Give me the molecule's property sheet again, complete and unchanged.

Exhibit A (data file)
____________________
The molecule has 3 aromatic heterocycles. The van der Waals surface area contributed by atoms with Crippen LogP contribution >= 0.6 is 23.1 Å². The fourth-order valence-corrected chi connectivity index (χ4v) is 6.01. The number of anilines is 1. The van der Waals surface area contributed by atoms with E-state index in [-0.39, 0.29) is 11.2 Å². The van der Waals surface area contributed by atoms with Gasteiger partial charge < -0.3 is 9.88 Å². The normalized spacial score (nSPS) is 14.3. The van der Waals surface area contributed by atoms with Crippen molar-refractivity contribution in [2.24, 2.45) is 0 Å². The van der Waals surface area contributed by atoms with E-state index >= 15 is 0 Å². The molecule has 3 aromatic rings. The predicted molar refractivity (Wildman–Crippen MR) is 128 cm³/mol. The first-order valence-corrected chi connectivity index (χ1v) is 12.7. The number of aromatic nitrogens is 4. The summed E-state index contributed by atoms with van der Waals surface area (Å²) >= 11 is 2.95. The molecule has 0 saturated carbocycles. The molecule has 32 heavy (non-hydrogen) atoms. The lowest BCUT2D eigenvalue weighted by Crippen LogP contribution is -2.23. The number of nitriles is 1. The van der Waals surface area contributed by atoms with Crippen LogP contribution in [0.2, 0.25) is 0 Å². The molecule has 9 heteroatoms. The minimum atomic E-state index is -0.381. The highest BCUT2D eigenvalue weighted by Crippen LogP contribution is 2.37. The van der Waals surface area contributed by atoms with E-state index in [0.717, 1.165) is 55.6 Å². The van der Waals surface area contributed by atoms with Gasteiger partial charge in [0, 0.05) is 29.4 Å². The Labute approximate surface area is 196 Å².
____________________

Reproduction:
The molecule has 3 aromatic heterocycles. The van der Waals surface area contributed by atoms with Crippen LogP contribution >= 0.6 is 23.1 Å². The fourth-order valence-corrected chi connectivity index (χ4v) is 6.01. The number of anilines is 1. The van der Waals surface area contributed by atoms with E-state index in [-0.39, 0.29) is 11.2 Å². The van der Waals surface area contributed by atoms with Gasteiger partial charge < -0.3 is 9.88 Å². The normalized spacial score (nSPS) is 14.3. The van der Waals surface area contributed by atoms with Crippen molar-refractivity contribution in [2.24, 2.45) is 0 Å². The van der Waals surface area contributed by atoms with E-state index >= 15 is 0 Å². The molecule has 3 aromatic rings. The predicted molar refractivity (Wildman–Crippen MR) is 128 cm³/mol. The first-order valence-corrected chi connectivity index (χ1v) is 12.7. The number of aromatic nitrogens is 4. The summed E-state index contributed by atoms with van der Waals surface area (Å²) >= 11 is 2.95. The molecule has 0 saturated carbocycles. The molecule has 32 heavy (non-hydrogen) atoms. The lowest BCUT2D eigenvalue weighted by Crippen LogP contribution is -2.23. The number of nitriles is 1. The van der Waals surface area contributed by atoms with Crippen LogP contribution in [0.2, 0.25) is 0 Å². The molecule has 9 heteroatoms. The minimum atomic E-state index is -0.381. The highest BCUT2D eigenvalue weighted by Crippen LogP contribution is 2.37. The van der Waals surface area contributed by atoms with E-state index in [0.717, 1.165) is 55.6 Å². The van der Waals surface area contributed by atoms with Gasteiger partial charge in [0, 0.05) is 29.4 Å². The Labute approximate surface area is 196 Å².